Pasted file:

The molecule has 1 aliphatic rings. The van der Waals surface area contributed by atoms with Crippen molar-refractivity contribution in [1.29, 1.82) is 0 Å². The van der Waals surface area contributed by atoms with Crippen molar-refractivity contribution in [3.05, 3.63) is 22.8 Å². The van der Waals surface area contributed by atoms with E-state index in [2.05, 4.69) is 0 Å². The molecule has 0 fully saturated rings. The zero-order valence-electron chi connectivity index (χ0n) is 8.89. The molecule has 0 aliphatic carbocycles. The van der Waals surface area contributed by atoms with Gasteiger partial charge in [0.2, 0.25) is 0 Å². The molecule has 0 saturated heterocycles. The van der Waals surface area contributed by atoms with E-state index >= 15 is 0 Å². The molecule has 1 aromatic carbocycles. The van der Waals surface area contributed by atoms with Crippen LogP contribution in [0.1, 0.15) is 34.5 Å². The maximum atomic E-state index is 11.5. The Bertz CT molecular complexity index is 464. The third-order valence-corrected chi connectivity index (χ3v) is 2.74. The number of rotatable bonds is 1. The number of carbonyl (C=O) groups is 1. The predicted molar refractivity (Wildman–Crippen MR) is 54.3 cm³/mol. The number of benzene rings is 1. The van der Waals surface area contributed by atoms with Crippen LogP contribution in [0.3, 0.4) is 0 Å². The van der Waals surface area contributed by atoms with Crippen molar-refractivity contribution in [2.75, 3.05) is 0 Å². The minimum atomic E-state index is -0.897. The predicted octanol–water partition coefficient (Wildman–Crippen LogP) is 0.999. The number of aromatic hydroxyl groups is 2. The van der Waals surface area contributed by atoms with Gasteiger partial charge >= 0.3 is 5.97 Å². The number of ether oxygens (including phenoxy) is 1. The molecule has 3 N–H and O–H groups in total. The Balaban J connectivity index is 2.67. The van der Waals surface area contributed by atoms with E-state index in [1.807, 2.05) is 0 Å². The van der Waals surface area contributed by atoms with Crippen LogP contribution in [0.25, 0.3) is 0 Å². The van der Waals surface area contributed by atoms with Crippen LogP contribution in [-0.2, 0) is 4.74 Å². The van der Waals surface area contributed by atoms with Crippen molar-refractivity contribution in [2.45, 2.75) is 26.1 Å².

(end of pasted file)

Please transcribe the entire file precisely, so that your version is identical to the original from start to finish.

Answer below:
The molecule has 1 aliphatic rings. The van der Waals surface area contributed by atoms with Crippen molar-refractivity contribution in [1.29, 1.82) is 0 Å². The van der Waals surface area contributed by atoms with Crippen molar-refractivity contribution in [3.05, 3.63) is 22.8 Å². The van der Waals surface area contributed by atoms with E-state index in [2.05, 4.69) is 0 Å². The molecule has 0 fully saturated rings. The zero-order valence-electron chi connectivity index (χ0n) is 8.89. The molecule has 0 aliphatic carbocycles. The van der Waals surface area contributed by atoms with Gasteiger partial charge in [0.2, 0.25) is 0 Å². The molecule has 0 saturated heterocycles. The van der Waals surface area contributed by atoms with E-state index >= 15 is 0 Å². The molecule has 1 aromatic carbocycles. The van der Waals surface area contributed by atoms with Crippen LogP contribution in [0.1, 0.15) is 34.5 Å². The maximum atomic E-state index is 11.5. The Bertz CT molecular complexity index is 464. The third-order valence-corrected chi connectivity index (χ3v) is 2.74. The number of rotatable bonds is 1. The number of carbonyl (C=O) groups is 1. The predicted molar refractivity (Wildman–Crippen MR) is 54.3 cm³/mol. The number of benzene rings is 1. The van der Waals surface area contributed by atoms with Crippen LogP contribution in [0.3, 0.4) is 0 Å². The van der Waals surface area contributed by atoms with Crippen molar-refractivity contribution in [2.75, 3.05) is 0 Å². The minimum atomic E-state index is -0.897. The predicted octanol–water partition coefficient (Wildman–Crippen LogP) is 0.999. The number of aromatic hydroxyl groups is 2. The van der Waals surface area contributed by atoms with Gasteiger partial charge >= 0.3 is 5.97 Å². The number of ether oxygens (including phenoxy) is 1. The molecule has 3 N–H and O–H groups in total. The Balaban J connectivity index is 2.67. The van der Waals surface area contributed by atoms with E-state index in [1.807, 2.05) is 0 Å². The van der Waals surface area contributed by atoms with Crippen LogP contribution in [0.25, 0.3) is 0 Å². The van der Waals surface area contributed by atoms with Crippen LogP contribution in [-0.2, 0) is 4.74 Å². The van der Waals surface area contributed by atoms with Crippen molar-refractivity contribution in [2.45, 2.75) is 26.1 Å².